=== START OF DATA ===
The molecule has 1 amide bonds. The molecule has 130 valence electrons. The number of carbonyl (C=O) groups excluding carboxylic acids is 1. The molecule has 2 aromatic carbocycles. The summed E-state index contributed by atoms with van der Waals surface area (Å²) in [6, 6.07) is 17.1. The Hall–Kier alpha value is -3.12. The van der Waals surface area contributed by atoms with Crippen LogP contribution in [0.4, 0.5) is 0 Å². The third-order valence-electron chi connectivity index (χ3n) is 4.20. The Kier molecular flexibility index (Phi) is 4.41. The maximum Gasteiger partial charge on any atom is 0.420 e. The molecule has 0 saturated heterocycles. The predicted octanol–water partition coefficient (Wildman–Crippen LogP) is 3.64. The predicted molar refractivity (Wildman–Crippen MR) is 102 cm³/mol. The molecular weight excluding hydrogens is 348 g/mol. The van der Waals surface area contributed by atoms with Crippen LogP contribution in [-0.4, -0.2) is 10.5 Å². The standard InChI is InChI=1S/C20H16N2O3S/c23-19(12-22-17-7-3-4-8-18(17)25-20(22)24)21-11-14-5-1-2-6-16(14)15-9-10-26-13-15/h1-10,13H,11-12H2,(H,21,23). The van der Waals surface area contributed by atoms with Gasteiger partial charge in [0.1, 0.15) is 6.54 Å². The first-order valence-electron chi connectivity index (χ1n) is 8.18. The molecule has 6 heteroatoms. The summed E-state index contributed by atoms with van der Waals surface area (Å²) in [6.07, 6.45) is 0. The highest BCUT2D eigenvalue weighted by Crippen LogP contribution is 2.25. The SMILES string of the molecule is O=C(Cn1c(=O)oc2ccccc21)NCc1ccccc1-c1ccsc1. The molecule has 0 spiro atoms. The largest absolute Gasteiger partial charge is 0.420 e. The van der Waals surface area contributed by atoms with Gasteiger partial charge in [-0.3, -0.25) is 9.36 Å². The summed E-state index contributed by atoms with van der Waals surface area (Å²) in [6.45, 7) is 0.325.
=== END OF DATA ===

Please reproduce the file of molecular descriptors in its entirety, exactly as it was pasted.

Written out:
The molecule has 1 amide bonds. The molecule has 130 valence electrons. The number of carbonyl (C=O) groups excluding carboxylic acids is 1. The molecule has 2 aromatic carbocycles. The summed E-state index contributed by atoms with van der Waals surface area (Å²) in [6, 6.07) is 17.1. The Hall–Kier alpha value is -3.12. The van der Waals surface area contributed by atoms with Crippen LogP contribution in [0.4, 0.5) is 0 Å². The third-order valence-electron chi connectivity index (χ3n) is 4.20. The Kier molecular flexibility index (Phi) is 4.41. The maximum Gasteiger partial charge on any atom is 0.420 e. The molecule has 0 saturated heterocycles. The predicted octanol–water partition coefficient (Wildman–Crippen LogP) is 3.64. The predicted molar refractivity (Wildman–Crippen MR) is 102 cm³/mol. The molecular weight excluding hydrogens is 348 g/mol. The van der Waals surface area contributed by atoms with Crippen LogP contribution in [-0.4, -0.2) is 10.5 Å². The standard InChI is InChI=1S/C20H16N2O3S/c23-19(12-22-17-7-3-4-8-18(17)25-20(22)24)21-11-14-5-1-2-6-16(14)15-9-10-26-13-15/h1-10,13H,11-12H2,(H,21,23). The van der Waals surface area contributed by atoms with Gasteiger partial charge in [0.1, 0.15) is 6.54 Å². The first-order valence-electron chi connectivity index (χ1n) is 8.18. The molecule has 6 heteroatoms. The summed E-state index contributed by atoms with van der Waals surface area (Å²) in [6.07, 6.45) is 0. The highest BCUT2D eigenvalue weighted by Crippen LogP contribution is 2.25. The SMILES string of the molecule is O=C(Cn1c(=O)oc2ccccc21)NCc1ccccc1-c1ccsc1. The molecule has 0 spiro atoms. The largest absolute Gasteiger partial charge is 0.420 e. The van der Waals surface area contributed by atoms with Gasteiger partial charge in [-0.3, -0.25) is 9.36 Å². The summed E-state index contributed by atoms with van der Waals surface area (Å²) in [6.45, 7) is 0.325.